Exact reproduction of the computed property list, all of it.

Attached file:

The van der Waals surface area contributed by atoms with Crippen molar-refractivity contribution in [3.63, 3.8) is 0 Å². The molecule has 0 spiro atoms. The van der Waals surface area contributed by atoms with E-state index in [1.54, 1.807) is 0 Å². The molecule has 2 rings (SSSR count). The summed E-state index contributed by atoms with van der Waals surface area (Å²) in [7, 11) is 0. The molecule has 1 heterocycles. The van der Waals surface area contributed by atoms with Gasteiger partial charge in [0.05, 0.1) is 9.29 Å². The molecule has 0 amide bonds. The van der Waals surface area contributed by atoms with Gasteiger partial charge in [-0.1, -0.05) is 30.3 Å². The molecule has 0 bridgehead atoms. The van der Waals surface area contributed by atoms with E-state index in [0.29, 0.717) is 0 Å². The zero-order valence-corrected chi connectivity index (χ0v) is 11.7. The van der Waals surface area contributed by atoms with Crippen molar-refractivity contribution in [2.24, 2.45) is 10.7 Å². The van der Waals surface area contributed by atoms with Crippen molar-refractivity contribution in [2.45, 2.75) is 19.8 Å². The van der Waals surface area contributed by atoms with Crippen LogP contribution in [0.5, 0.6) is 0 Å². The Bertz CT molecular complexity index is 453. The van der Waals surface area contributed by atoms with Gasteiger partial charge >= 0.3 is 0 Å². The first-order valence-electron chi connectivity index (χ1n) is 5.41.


The van der Waals surface area contributed by atoms with Crippen molar-refractivity contribution in [3.63, 3.8) is 0 Å². The molecule has 0 spiro atoms. The van der Waals surface area contributed by atoms with E-state index in [1.54, 1.807) is 0 Å². The molecule has 2 rings (SSSR count). The summed E-state index contributed by atoms with van der Waals surface area (Å²) in [7, 11) is 0. The molecule has 1 heterocycles. The van der Waals surface area contributed by atoms with Gasteiger partial charge in [0.05, 0.1) is 9.29 Å². The molecule has 0 amide bonds. The van der Waals surface area contributed by atoms with Gasteiger partial charge in [-0.1, -0.05) is 30.3 Å². The molecule has 0 bridgehead atoms. The van der Waals surface area contributed by atoms with E-state index in [0.29, 0.717) is 0 Å². The zero-order valence-corrected chi connectivity index (χ0v) is 11.7. The van der Waals surface area contributed by atoms with Crippen molar-refractivity contribution in [2.24, 2.45) is 10.7 Å². The van der Waals surface area contributed by atoms with Crippen molar-refractivity contribution in [2.45, 2.75) is 19.8 Å². The van der Waals surface area contributed by atoms with Crippen LogP contribution in [0.5, 0.6) is 0 Å². The Bertz CT molecular complexity index is 453. The van der Waals surface area contributed by atoms with Gasteiger partial charge >= 0.3 is 0 Å². The first-order valence-electron chi connectivity index (χ1n) is 5.41.